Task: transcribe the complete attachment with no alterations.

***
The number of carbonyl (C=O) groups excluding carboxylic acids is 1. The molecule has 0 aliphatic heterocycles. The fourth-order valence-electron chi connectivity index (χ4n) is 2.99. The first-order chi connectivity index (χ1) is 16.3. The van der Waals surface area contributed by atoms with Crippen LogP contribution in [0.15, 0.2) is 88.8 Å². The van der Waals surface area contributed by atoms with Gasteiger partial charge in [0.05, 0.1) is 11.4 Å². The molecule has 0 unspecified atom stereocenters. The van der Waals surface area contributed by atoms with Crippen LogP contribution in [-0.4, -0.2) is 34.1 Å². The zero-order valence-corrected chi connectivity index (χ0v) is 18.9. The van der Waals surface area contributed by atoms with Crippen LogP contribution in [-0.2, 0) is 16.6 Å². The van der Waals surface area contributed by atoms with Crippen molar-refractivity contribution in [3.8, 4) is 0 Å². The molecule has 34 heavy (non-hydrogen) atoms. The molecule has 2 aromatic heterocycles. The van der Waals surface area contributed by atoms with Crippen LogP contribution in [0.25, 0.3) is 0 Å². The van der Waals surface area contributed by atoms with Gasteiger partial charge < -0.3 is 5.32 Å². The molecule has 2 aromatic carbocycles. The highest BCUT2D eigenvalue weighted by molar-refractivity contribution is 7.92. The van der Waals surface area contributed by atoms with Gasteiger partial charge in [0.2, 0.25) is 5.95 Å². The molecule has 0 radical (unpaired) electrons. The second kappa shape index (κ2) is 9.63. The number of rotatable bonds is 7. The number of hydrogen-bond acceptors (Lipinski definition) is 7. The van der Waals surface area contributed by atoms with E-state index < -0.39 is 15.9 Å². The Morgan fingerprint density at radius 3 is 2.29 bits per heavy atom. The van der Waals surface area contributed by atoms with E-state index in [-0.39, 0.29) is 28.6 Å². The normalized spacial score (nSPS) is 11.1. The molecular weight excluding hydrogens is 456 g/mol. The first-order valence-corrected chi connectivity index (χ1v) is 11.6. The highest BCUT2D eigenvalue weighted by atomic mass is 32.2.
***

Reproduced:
The number of carbonyl (C=O) groups excluding carboxylic acids is 1. The molecule has 0 aliphatic heterocycles. The fourth-order valence-electron chi connectivity index (χ4n) is 2.99. The first-order chi connectivity index (χ1) is 16.3. The van der Waals surface area contributed by atoms with Crippen LogP contribution in [0.15, 0.2) is 88.8 Å². The van der Waals surface area contributed by atoms with Gasteiger partial charge in [0.05, 0.1) is 11.4 Å². The molecule has 0 unspecified atom stereocenters. The van der Waals surface area contributed by atoms with Crippen LogP contribution in [-0.4, -0.2) is 34.1 Å². The zero-order valence-corrected chi connectivity index (χ0v) is 18.9. The van der Waals surface area contributed by atoms with Crippen LogP contribution in [-0.2, 0) is 16.6 Å². The van der Waals surface area contributed by atoms with Crippen molar-refractivity contribution in [3.8, 4) is 0 Å². The molecule has 34 heavy (non-hydrogen) atoms. The molecule has 2 aromatic heterocycles. The van der Waals surface area contributed by atoms with Crippen LogP contribution in [0.25, 0.3) is 0 Å². The van der Waals surface area contributed by atoms with Gasteiger partial charge < -0.3 is 5.32 Å². The molecule has 2 aromatic carbocycles. The highest BCUT2D eigenvalue weighted by molar-refractivity contribution is 7.92. The van der Waals surface area contributed by atoms with Gasteiger partial charge in [0.2, 0.25) is 5.95 Å². The molecule has 0 radical (unpaired) electrons. The second kappa shape index (κ2) is 9.63. The number of rotatable bonds is 7. The number of hydrogen-bond acceptors (Lipinski definition) is 7. The van der Waals surface area contributed by atoms with E-state index < -0.39 is 15.9 Å². The Morgan fingerprint density at radius 3 is 2.29 bits per heavy atom. The van der Waals surface area contributed by atoms with E-state index in [-0.39, 0.29) is 28.6 Å². The normalized spacial score (nSPS) is 11.1. The molecular weight excluding hydrogens is 456 g/mol. The first-order valence-corrected chi connectivity index (χ1v) is 11.6. The highest BCUT2D eigenvalue weighted by atomic mass is 32.2.